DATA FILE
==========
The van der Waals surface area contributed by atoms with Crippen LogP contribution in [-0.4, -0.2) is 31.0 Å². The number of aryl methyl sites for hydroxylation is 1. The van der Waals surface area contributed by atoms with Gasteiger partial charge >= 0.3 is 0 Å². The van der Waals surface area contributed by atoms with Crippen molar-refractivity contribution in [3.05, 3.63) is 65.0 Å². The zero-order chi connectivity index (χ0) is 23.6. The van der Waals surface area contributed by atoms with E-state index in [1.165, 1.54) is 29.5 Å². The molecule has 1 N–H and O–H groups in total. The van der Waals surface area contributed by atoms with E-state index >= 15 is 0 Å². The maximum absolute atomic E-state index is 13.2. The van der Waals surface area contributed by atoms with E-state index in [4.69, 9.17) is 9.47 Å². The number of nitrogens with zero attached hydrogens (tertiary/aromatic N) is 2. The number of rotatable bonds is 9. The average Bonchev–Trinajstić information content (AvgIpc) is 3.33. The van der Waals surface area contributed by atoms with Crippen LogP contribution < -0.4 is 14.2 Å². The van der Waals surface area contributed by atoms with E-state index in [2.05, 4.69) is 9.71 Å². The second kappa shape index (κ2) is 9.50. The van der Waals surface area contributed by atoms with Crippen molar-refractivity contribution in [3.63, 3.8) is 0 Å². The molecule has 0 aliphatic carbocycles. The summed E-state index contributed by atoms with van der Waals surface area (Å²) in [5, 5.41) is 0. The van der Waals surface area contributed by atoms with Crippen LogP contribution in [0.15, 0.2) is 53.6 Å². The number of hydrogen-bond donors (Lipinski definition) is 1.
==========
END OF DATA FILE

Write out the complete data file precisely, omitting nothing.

The van der Waals surface area contributed by atoms with Crippen LogP contribution in [-0.4, -0.2) is 31.0 Å². The number of aryl methyl sites for hydroxylation is 1. The van der Waals surface area contributed by atoms with Gasteiger partial charge >= 0.3 is 0 Å². The van der Waals surface area contributed by atoms with Crippen molar-refractivity contribution in [3.05, 3.63) is 65.0 Å². The zero-order chi connectivity index (χ0) is 23.6. The van der Waals surface area contributed by atoms with E-state index in [1.165, 1.54) is 29.5 Å². The molecule has 1 N–H and O–H groups in total. The van der Waals surface area contributed by atoms with E-state index >= 15 is 0 Å². The maximum absolute atomic E-state index is 13.2. The van der Waals surface area contributed by atoms with E-state index in [4.69, 9.17) is 9.47 Å². The number of nitrogens with zero attached hydrogens (tertiary/aromatic N) is 2. The number of rotatable bonds is 9. The average Bonchev–Trinajstić information content (AvgIpc) is 3.33. The van der Waals surface area contributed by atoms with Crippen LogP contribution < -0.4 is 14.2 Å². The van der Waals surface area contributed by atoms with E-state index in [2.05, 4.69) is 9.71 Å². The second kappa shape index (κ2) is 9.50. The van der Waals surface area contributed by atoms with Crippen molar-refractivity contribution in [3.63, 3.8) is 0 Å². The molecule has 0 aliphatic carbocycles. The summed E-state index contributed by atoms with van der Waals surface area (Å²) in [5, 5.41) is 0. The van der Waals surface area contributed by atoms with Crippen LogP contribution in [0.15, 0.2) is 53.6 Å². The number of hydrogen-bond donors (Lipinski definition) is 1.